Kapow! I had wandered, it seems, into ground zero of the Mommy Wars. Although I was aware of the stories about women quitting, I did not know what a minefield the subject was. Specifically, I did not know that you can say almost anything about how great it is for a woman to give up her job; standing up for staying at work is the big taboo.
I suspect that Linda likes to strike up some controversy, actually, because that's what happens when you tell people that their life choices are less worthy. And there is a very strong mythology on the side of her critics, the stuff about self-sacrificing women and domestic goddesses. Not to mention the fact that spending time with your own children is a lot more self-actualizing than scrubbing factory floors for a minimum wage, so her arguments, if they apply, apply only to the juicy jobs out there. The ones with power and influence and full of interesting things to do.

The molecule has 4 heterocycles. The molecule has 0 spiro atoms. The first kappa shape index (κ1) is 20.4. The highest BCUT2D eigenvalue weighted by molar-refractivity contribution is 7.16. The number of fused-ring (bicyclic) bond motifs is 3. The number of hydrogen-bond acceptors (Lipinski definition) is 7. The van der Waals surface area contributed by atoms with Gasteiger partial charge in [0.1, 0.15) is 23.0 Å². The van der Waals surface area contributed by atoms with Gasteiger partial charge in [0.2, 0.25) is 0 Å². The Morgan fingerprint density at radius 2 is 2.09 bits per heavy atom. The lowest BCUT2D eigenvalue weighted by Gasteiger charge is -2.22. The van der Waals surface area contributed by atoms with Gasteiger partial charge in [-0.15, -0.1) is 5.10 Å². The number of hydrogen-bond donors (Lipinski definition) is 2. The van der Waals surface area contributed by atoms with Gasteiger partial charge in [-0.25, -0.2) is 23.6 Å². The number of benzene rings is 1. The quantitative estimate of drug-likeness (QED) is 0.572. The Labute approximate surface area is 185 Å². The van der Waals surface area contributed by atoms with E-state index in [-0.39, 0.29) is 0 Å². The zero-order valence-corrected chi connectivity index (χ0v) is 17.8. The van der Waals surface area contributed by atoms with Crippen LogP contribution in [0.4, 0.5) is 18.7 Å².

And most women don't "opt-out" for good, just as most women probably don't "opt-in" for good. If there are mummy wars then a woman might suddenly find her on the opposite side of the fight. But I hate mommy wars. Because they are part of the wingnuts' policy of divide et impera. As long as women fight over who is the better mommy the Bush administration can cut all the support structures (meager as they are) for women and we have no energy to fight it.
Still, Hirshman has a point in the last sentence of the quote above: " standing up for staying at work is the big taboo." I tend to agree. This decision must be based on something like a woman's children starving if she quits. Otherwise her choice to continue working is subject to any amount of moral ponderings.